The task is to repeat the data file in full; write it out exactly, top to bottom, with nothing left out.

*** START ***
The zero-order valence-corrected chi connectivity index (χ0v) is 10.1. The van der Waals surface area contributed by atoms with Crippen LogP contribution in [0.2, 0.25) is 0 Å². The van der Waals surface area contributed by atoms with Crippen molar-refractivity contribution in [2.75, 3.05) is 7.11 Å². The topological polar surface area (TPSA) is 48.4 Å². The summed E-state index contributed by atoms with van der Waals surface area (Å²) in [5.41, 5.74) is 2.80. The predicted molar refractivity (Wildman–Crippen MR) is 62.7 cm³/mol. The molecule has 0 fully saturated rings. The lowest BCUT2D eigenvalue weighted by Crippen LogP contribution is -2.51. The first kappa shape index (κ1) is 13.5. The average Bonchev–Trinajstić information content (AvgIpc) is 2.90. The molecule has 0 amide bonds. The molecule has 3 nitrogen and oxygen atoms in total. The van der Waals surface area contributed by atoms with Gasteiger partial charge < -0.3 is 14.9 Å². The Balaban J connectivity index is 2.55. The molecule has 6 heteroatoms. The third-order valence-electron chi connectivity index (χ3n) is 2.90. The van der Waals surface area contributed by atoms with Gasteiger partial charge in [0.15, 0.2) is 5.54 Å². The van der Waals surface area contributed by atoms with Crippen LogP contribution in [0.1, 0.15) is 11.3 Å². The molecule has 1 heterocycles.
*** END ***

The zero-order valence-corrected chi connectivity index (χ0v) is 10.1. The van der Waals surface area contributed by atoms with Crippen LogP contribution in [0.2, 0.25) is 0 Å². The van der Waals surface area contributed by atoms with Crippen molar-refractivity contribution in [2.75, 3.05) is 7.11 Å². The topological polar surface area (TPSA) is 48.4 Å². The summed E-state index contributed by atoms with van der Waals surface area (Å²) in [5.41, 5.74) is 2.80. The predicted molar refractivity (Wildman–Crippen MR) is 62.7 cm³/mol. The molecule has 0 fully saturated rings. The lowest BCUT2D eigenvalue weighted by Crippen LogP contribution is -2.51. The first kappa shape index (κ1) is 13.5. The average Bonchev–Trinajstić information content (AvgIpc) is 2.90. The molecule has 0 amide bonds. The molecule has 3 nitrogen and oxygen atoms in total. The van der Waals surface area contributed by atoms with Gasteiger partial charge < -0.3 is 14.9 Å². The Balaban J connectivity index is 2.55. The molecule has 6 heteroatoms. The third-order valence-electron chi connectivity index (χ3n) is 2.90. The van der Waals surface area contributed by atoms with Gasteiger partial charge in [0.15, 0.2) is 5.54 Å². The van der Waals surface area contributed by atoms with Crippen LogP contribution in [0.1, 0.15) is 11.3 Å². The molecule has 1 heterocycles.